Treasure Chest Thursdays: Mulberry Bower

It was during one of my visits home for the holidays in 1998 that I came across the “5 Generations” photo that I featured for Wordless Wednesday, 23 March 2011. That photo featuring my 97-year-old great-great-grandmother (Lula Routt Green) is what launched my research into my father’s side of my family tree.  Based on a few names he could remember, I was able to glean from the 1870 and 1880 census that Lula Routt, born 12 September 1867 in Chappel Hill, Washington County, Texas, was the daughter of Osborn and Sallie Routt.  Lula was born 13 years after slavery ended in Texas. Prior to her birth, her parents — Osborn and Sallie —  were slaves on one of the eight plantations in the Chappel Hill area.

So I turned to the Internet to find and connect with Chappel Hill’s Historical Society to learn more about the plantations in their town during the 1860’s. My email queries put me in direct contact with the town’s well-respected historians, Nath & Judy Winfield who sent  the email below:

Date: Tue, 25 Aug 1998 15:13:23  -500
Subject: Plantation Homes

Re: your inquery about plantation homes in this area:

Joseph William Routt, my maternal great grandfather, came to Washington Co. from Huntsville, Alabama in the mid 1840’s, bringing his family with him. He bought a tract of land between Chappell Hill and the Brazos River and began building a house. Before it was completed, it was blown down in a storm, whereupon he moved the location a short distance south and built again. I have a drawing of the floor plan, typically Texan in style, with a dogtrot and rooms on either side, one with a fireplace. The kitchen was a separate building about ten steps behind the house, with a large fireplace for cooking (My great grandmother bought her first stove after the War). When he became to old to raise cotton, Mr. Routt moved to town. My grandfather sold the property and moved the cotton gin into Chappell Hill. The house has been somewhat modified over the years and has been moved to the outskirts of Chappell Hill. I tried, unsuccessfully, to buy it at the time it was moved. The Routt Plantation was called “Mulberry Bower…”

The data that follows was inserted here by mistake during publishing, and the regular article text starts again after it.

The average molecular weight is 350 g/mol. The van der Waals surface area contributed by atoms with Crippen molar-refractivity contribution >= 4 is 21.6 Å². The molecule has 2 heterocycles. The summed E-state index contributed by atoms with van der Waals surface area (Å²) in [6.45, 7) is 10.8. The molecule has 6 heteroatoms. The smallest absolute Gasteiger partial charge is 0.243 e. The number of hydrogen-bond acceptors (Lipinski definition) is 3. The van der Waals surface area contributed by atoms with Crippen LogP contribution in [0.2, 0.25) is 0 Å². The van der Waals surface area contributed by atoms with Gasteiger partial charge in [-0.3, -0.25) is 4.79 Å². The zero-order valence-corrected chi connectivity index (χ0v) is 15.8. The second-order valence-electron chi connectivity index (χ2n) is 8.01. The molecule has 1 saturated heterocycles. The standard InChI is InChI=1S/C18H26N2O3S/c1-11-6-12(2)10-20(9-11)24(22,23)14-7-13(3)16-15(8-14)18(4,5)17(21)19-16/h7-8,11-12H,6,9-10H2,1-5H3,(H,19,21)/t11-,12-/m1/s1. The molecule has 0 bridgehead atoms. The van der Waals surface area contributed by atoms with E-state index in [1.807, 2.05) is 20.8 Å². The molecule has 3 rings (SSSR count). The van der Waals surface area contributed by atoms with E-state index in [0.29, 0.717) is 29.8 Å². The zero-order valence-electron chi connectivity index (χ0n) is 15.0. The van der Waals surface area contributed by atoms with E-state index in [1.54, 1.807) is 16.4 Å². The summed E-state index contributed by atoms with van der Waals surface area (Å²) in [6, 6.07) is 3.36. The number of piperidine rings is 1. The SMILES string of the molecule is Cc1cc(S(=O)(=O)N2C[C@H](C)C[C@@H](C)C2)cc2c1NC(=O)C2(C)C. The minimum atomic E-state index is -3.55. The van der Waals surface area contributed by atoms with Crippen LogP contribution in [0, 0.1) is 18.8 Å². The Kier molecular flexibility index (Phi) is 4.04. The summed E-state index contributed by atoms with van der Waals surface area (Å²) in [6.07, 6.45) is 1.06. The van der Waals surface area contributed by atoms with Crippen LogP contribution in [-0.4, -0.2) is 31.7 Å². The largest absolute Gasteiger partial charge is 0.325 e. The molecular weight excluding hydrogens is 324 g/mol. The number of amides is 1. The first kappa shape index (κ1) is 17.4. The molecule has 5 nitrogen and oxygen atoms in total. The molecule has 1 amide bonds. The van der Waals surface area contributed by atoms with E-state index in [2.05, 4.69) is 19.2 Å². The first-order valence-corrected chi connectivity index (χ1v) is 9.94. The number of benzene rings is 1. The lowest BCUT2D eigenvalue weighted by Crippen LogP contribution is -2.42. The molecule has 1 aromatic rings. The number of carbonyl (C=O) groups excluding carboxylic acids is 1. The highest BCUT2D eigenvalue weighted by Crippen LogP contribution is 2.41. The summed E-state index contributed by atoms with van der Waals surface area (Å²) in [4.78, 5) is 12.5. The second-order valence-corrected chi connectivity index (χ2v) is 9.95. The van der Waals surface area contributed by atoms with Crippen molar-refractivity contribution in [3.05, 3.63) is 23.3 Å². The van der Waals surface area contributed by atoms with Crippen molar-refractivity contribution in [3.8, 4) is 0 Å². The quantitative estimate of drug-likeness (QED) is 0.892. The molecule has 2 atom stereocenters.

Can you say — hit paydirt?!  HIT PAYDIRT! What are the chances of the great-grand son of the Slaveholder who may have owned and brought my ancestors to Texas would be sharing family history with me via email?!

All I can say is — WOW!

A few weeks later 16 September 1998, I received  the drawing  of the Old Routt House as well as a photo of  the house after a room had been added on the front porch in 1846:

Old Routt House Drawing, circa 1846
John W. Routt House, circ 1846

I cannot begin to explain the emotions I felt that day in 1998 when I actually saw this drawing and photograph of the house that I know my ancestors helped build, kept cleaned, and worked hard and long in the fields of the Mulberry Bower Plantation.

So what has become of this house since 1846? Well, a recent road-trip to the area revealed that the house still exist today and that it sits back along FM 2447 not far from the National Historic District of Chappell Hill, TX.

Routt descendants purchased another small 4-room house of cedar from a carpenter/sawmill owner in 1898. The house was enlarged with Victorian trim and two chimneys. The house was added to the National Register of Historic Places in Texas on February 20, 1985 (see below):

Routt House photo taken 20 May 2011

So if you have some Routts in your family tree, or slave ancestors who have connections with the Mulberry Bower Plantation, let me hear from you because – I’m Claiming Kin!

Wordless Wednesday: Five Generations

Well, almost wordless . . . .

5 Generations of My Family Tree in 1964


Five generations of my family in 1964 starting with the oldest to youngest . . .

My Great-Great Grandmother Lula Routt Green  – 1867-1964
My Aunt Sallie Green Lewis – 1907-2001
My Grandfather Willie Taylor –  1909-1985
My Father John Willie Taylor – 1927-2010
My Brother Elgin Taylor
My Brother Jon Taylor – 1952-2017
then . . . . Me!